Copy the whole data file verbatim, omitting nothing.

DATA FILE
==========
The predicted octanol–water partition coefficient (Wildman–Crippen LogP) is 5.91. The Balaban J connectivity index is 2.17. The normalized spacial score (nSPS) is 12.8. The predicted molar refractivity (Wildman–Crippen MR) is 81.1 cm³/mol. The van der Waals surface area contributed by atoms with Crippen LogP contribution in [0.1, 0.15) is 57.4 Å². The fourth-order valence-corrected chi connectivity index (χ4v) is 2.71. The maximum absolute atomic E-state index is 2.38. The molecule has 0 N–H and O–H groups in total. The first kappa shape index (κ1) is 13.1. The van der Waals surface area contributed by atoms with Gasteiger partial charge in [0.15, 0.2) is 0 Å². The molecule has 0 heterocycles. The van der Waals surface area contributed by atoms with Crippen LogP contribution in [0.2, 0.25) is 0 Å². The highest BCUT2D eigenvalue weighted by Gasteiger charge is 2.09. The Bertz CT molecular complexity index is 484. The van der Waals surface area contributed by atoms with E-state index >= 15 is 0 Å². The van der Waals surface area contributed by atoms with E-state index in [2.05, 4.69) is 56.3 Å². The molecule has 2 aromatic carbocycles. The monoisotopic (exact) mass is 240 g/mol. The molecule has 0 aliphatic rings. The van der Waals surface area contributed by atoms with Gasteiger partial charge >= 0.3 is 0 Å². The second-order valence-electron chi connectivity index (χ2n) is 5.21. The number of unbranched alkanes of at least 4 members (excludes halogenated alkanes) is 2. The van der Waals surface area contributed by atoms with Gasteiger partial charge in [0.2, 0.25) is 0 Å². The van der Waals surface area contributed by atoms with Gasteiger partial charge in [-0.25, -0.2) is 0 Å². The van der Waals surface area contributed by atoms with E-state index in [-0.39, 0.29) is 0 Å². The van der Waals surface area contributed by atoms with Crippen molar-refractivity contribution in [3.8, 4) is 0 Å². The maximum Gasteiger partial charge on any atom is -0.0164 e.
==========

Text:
The predicted octanol–water partition coefficient (Wildman–Crippen LogP) is 5.91. The Balaban J connectivity index is 2.17. The normalized spacial score (nSPS) is 12.8. The predicted molar refractivity (Wildman–Crippen MR) is 81.1 cm³/mol. The van der Waals surface area contributed by atoms with Crippen LogP contribution in [0.1, 0.15) is 57.4 Å². The fourth-order valence-corrected chi connectivity index (χ4v) is 2.71. The maximum absolute atomic E-state index is 2.38. The molecule has 0 N–H and O–H groups in total. The first kappa shape index (κ1) is 13.1. The van der Waals surface area contributed by atoms with Gasteiger partial charge in [0.15, 0.2) is 0 Å². The molecule has 0 heterocycles. The van der Waals surface area contributed by atoms with Crippen LogP contribution in [0.2, 0.25) is 0 Å². The highest BCUT2D eigenvalue weighted by Gasteiger charge is 2.09. The Bertz CT molecular complexity index is 484. The van der Waals surface area contributed by atoms with E-state index >= 15 is 0 Å². The van der Waals surface area contributed by atoms with E-state index in [2.05, 4.69) is 56.3 Å². The molecule has 2 aromatic carbocycles. The monoisotopic (exact) mass is 240 g/mol. The molecule has 0 aliphatic rings. The van der Waals surface area contributed by atoms with Gasteiger partial charge >= 0.3 is 0 Å². The second-order valence-electron chi connectivity index (χ2n) is 5.21. The number of unbranched alkanes of at least 4 members (excludes halogenated alkanes) is 2. The van der Waals surface area contributed by atoms with Gasteiger partial charge in [0.2, 0.25) is 0 Å². The van der Waals surface area contributed by atoms with Gasteiger partial charge in [-0.25, -0.2) is 0 Å². The van der Waals surface area contributed by atoms with E-state index in [-0.39, 0.29) is 0 Å². The van der Waals surface area contributed by atoms with Crippen molar-refractivity contribution in [3.8, 4) is 0 Å². The maximum Gasteiger partial charge on any atom is -0.0164 e.